Engineers on NASA’s multi-purpose crew vehicle (MPCV) would like to conduct an ascent-abort test before sending their capsule around the Moon on the first flight of the heavy-lift Space Launch System in 2017, but first they must find another $163 million to fund the recently announced flight test of its planetary re-entry system in 2014.

Michael Coats, director of Johnson Space Center in Houston, where the Orion-based deep-space crew vehicle is managed, told the Senate Commerce science and space subcommittee Nov. 17 that the program still hasn’t identified the entire $372 million cost of the 2014 flight test (Aerospace DAILY, Nov. 9).

That test, announced earlier this month, will subject the vehicle’s advanced heat shield to temperatures and loads approaching those it will experience on a direct return from the Moon or beyond. Tentative plans call for the test to re-enter at 84% of lunar re-entry speed.

“We’re not going to go into deep space, but we’re going to go way out there and come back in at a high speed to test a lot of things we can’t test with a normal LEO re-entry,” Coats testified, adding that the re-entry will test 10 of the 16 items on the MPCV program’s high-risk list.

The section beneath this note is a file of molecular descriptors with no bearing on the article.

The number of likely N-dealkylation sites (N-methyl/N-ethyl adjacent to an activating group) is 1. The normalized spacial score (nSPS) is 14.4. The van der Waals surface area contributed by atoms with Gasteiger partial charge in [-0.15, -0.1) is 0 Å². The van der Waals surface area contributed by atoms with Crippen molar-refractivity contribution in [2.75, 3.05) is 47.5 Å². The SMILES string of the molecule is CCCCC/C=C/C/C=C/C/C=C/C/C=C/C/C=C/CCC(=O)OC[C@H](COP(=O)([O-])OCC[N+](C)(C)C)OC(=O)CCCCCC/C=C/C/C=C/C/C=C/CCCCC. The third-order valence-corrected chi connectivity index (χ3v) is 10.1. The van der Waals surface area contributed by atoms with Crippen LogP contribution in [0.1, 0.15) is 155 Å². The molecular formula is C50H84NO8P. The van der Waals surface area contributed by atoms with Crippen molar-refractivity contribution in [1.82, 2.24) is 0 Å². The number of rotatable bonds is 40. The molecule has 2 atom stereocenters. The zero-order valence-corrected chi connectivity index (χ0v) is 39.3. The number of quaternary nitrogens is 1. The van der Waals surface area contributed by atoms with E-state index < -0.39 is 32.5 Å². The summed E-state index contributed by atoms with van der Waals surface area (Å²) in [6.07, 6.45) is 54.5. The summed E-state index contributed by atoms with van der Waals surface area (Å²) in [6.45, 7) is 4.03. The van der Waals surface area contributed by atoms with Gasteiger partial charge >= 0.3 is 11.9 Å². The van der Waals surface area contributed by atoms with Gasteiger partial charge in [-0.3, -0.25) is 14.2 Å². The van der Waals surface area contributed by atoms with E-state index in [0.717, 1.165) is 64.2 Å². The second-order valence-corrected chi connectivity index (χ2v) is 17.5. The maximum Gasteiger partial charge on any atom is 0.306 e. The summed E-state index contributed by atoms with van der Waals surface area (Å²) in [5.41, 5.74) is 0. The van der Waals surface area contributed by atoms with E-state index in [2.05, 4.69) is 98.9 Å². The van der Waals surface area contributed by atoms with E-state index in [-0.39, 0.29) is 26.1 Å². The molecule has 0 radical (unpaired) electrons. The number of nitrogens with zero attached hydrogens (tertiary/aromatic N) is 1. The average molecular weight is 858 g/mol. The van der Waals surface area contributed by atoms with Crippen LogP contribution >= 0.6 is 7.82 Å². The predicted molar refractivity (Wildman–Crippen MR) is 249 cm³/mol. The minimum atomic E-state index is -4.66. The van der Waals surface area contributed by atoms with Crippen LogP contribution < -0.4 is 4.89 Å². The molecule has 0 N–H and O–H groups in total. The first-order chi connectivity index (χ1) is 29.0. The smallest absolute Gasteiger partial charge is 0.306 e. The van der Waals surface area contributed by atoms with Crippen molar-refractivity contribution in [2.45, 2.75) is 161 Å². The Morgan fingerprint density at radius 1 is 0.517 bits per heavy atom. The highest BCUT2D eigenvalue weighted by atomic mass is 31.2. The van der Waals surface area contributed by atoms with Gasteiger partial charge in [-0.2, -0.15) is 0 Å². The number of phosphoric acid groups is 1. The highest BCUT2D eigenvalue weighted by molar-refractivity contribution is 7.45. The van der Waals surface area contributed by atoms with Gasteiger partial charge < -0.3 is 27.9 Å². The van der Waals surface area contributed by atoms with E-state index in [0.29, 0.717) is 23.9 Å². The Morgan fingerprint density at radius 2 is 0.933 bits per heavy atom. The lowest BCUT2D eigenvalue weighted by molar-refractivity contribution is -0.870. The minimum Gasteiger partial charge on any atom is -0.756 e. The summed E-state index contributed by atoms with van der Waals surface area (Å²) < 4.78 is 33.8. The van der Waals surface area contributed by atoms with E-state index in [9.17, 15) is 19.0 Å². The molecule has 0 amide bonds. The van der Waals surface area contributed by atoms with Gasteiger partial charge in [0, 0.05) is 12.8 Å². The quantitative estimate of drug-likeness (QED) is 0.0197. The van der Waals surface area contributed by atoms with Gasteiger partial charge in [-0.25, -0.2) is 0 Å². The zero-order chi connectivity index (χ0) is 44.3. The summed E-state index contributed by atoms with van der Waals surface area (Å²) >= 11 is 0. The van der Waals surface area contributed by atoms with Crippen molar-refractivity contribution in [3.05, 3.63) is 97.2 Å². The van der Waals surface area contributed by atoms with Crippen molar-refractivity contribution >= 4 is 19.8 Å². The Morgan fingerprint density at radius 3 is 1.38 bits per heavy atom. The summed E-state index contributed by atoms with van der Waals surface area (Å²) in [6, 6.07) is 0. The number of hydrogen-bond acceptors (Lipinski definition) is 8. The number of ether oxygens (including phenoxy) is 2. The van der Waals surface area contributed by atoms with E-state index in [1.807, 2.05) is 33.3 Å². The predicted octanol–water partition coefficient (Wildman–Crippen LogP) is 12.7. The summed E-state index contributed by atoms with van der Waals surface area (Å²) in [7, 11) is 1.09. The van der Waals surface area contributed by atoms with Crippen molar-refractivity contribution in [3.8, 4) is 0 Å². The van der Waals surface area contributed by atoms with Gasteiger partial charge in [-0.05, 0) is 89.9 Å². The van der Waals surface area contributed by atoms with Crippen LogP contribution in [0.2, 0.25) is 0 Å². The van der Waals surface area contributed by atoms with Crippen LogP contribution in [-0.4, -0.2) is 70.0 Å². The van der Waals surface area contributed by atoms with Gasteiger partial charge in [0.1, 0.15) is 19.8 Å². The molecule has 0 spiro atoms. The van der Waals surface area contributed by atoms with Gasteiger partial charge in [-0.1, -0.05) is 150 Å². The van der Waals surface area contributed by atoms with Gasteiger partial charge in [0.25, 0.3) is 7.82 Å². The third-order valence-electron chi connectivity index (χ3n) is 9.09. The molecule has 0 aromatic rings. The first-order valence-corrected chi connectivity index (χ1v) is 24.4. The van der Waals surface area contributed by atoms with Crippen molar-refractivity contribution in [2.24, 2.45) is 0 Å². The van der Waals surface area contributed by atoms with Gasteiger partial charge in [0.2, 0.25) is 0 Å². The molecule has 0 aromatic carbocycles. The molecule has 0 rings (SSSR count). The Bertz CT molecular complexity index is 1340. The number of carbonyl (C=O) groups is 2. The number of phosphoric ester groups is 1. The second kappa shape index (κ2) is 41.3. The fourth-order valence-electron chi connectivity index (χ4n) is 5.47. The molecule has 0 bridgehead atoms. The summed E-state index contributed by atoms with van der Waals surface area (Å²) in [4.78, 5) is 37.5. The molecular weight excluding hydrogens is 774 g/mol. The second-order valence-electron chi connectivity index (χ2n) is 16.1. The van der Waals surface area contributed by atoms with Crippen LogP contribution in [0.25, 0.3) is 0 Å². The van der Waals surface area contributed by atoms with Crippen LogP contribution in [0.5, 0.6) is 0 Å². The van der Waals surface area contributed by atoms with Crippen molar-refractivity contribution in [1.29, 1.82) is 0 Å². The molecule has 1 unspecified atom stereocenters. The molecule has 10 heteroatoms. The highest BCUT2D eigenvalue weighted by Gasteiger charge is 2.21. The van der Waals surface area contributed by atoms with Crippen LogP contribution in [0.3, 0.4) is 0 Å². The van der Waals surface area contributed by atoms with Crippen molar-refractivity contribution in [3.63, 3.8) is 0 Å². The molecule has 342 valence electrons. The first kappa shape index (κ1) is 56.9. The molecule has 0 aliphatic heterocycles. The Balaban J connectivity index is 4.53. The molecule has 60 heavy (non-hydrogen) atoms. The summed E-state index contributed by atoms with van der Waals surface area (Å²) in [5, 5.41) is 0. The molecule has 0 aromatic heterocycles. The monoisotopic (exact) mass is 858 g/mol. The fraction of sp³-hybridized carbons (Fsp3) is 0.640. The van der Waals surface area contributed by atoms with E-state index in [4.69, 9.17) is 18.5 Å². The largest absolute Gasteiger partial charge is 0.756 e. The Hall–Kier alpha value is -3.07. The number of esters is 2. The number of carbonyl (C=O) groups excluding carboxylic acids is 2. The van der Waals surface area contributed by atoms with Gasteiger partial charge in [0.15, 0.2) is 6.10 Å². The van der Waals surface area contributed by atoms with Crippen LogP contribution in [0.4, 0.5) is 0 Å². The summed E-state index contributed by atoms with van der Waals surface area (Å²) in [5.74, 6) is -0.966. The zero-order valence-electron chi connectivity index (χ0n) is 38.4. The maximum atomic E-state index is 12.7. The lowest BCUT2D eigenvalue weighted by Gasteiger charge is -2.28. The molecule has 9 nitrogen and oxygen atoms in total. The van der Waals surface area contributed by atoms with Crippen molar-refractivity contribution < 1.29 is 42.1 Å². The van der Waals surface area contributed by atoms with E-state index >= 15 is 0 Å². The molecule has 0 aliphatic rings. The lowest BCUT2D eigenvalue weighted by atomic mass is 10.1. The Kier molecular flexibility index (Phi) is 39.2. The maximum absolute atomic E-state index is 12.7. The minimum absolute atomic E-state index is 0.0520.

Coats confirmed that the capsule, which Lockheed Martin started developing under the old Constellation program and will continue under the new MPCV approach, will be launched on a Delta IV rocket. Lockheed Martin plans to refurbish the first ground test article for the flight test, and had been considering the Delta IV as the launch vehicle.

“We got a pretty reasonable deal from the contractor on that rocket,” Coats said.

Even so, the MPCV program hasn’t identified the full cost of the test in its budget, and needs to find $163 million more, Coats said. Providing funding is available, the program also would like to fly an ascent-abort test in about 2016, he said.

“The earlier you can test things and discover problems, the more money you’re going to save,” Coats said.

Robert Cabana, director of Kennedy Space Center, said the 2014 test flight will give recovery crews based at his Florida launch center a chance to check out procedures they are developing to recover the capsule at sea.

NASA’s going-in plan for the 2017 flight would use an early version of the SLS to send an unmanned capsule on a lunar flyaround to conduct additional testing of the thermal protection system. A second flight with a crew is scheduled in 2021.

Administrator Charles Bolden told the panel that funding for the SLS/Orion development to support those dates will be reflected in the fiscal 2013 budget request NASA submits in February.